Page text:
Substitutions and Customization 

This is a really basic recipe and there's a lot you can do with it. Let's go ingredient by ingredient.


  • Salt: In the picture, I used pink Himalayan salt. However, you can use whatever you have! Coarse sea salt looks pretty, so it's the natural choice. It comes in a lot of colors, which can be fun, but the colors don't mean that they're better or have any health benefits. They're just pretty. If you're experiencing physical stress (tense muscles) or have had a muscle injury (a strain, perhaps), add some Epsom salt. I like to do 4 ounces of Epsom salt and 4 ounces of sea salt, but you can use 8 ounces of Epsom salt if you want!
  • Oil: Using a little oil makes it easier for the essential oils to blend and disperse in the salt mixture. You can use pretty much any plant oil that you have on hand. I love fractionated (liquid) coconut oil, but you can use jojoba, grapeseed, vegetable, canola, olive, walnut, sunflower, etc. You can even use regular (solid) coconut oil- just heat it up until it's a liquid, mix in the oil, and dump it in the salt. The finished product might be a little chunky, but that's fine.
  • Essential Oils: I really suggest using the oils I've picked. Cedar and ylang ylang are both really easy to find. Many grocery stores (Wegmans, here) carry Aura Cacia brand oils. All the stores near me always have cedar and ylang ylang in stock. Hemlock, however, can be trickier. I buy mine through Aromatics.com, but if you'd rather swap it out with something you can find, I'd suggest Balsam Fir Needle (Abies balsamea). That's another oil easily found at Wegmans! If you do want to use other oils, that's fine! Just stick to the recipe: 45 drops of oil for 8 ounces of salt. That ends up being 5-6 drops of oil per bath, which should be ample. If you choose to use very safe oils (like lavender only), you could try increasing the oil to a total of 50-55 drops per 8 ounces of salt. Increase the carrier oil (coconut, olive, etc) a little bit as well. If you have sensitive skin, stick to the 45 drop maximum. Even if you think you're hardcore, remember: oil and water don't mix. The essential oil will float on the top of the bath water, and, if you use too much, can irritate your skin. Also, the longer you stay in the bath, the more irritated your skin could become. Less is best!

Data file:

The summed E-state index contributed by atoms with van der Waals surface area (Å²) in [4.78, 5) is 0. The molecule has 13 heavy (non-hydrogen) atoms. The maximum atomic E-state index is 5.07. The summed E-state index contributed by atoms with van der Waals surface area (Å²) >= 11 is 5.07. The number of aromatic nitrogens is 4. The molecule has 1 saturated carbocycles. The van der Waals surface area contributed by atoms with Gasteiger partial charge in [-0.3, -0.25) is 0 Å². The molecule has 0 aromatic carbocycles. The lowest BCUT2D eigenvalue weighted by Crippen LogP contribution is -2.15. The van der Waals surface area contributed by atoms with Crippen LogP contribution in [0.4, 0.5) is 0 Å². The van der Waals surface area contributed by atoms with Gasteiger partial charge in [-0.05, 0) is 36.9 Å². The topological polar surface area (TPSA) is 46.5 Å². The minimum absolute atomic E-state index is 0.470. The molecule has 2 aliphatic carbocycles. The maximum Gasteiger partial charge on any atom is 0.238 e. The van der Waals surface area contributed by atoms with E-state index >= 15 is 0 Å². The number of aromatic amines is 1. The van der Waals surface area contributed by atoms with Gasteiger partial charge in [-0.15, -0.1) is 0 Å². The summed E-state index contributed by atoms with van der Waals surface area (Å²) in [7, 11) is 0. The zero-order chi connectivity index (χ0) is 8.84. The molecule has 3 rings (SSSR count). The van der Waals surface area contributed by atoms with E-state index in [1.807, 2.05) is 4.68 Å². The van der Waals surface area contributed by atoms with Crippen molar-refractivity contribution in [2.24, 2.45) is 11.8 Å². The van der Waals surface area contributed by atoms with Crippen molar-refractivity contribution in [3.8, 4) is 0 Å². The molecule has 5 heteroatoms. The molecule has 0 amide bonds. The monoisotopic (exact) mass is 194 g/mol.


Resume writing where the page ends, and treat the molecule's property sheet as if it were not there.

• Before you pick an essential oil to use, do some research to find out if that oil is safe on skin. You want to stay away from "hot" oils (like cinnamon, peppermint, clove, basil, etc) and oils that are phototoxic (bergamot, lime, lemon, etc). Hot oils can burn you, and phototoxic oils can make it easy for you to get a sunburn.

That's all, folks! An easy and effective bath salt to help chill you out. I hope you try this recipe out! If you do, let me know how you liked it, or how you customized it!


[Editor's Note: This post was salvaged from a past Zu Foos website. The publication date is, therefore, approximate]